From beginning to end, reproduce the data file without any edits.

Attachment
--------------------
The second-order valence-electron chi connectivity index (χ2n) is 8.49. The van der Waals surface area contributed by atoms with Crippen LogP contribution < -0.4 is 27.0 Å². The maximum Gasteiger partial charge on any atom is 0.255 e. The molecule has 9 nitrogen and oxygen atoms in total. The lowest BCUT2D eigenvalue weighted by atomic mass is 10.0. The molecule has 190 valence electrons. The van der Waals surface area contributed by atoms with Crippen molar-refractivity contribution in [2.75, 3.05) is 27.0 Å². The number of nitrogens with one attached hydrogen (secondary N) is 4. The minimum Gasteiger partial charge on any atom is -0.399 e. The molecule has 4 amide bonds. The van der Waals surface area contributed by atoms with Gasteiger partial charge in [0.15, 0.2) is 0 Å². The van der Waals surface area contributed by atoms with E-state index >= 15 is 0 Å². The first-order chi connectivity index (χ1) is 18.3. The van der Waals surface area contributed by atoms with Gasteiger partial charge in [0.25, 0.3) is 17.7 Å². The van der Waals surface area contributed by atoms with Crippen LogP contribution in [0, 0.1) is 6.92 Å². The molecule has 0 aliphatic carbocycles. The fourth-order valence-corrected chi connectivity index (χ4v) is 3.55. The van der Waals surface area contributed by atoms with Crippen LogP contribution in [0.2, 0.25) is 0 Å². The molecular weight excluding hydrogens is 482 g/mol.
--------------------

The second-order valence-electron chi connectivity index (χ2n) is 8.49. The van der Waals surface area contributed by atoms with Crippen LogP contribution < -0.4 is 27.0 Å². The maximum Gasteiger partial charge on any atom is 0.255 e. The molecule has 9 nitrogen and oxygen atoms in total. The lowest BCUT2D eigenvalue weighted by atomic mass is 10.0. The molecule has 190 valence electrons. The van der Waals surface area contributed by atoms with Crippen molar-refractivity contribution in [2.75, 3.05) is 27.0 Å². The number of nitrogens with one attached hydrogen (secondary N) is 4. The minimum Gasteiger partial charge on any atom is -0.399 e. The molecule has 4 amide bonds. The van der Waals surface area contributed by atoms with Gasteiger partial charge in [0.15, 0.2) is 0 Å². The van der Waals surface area contributed by atoms with E-state index >= 15 is 0 Å². The first-order chi connectivity index (χ1) is 18.3. The van der Waals surface area contributed by atoms with Gasteiger partial charge in [0.25, 0.3) is 17.7 Å². The van der Waals surface area contributed by atoms with Crippen LogP contribution in [0, 0.1) is 6.92 Å². The molecule has 0 aliphatic carbocycles. The fourth-order valence-corrected chi connectivity index (χ4v) is 3.55. The van der Waals surface area contributed by atoms with Crippen LogP contribution in [0.2, 0.25) is 0 Å². The molecular weight excluding hydrogens is 482 g/mol.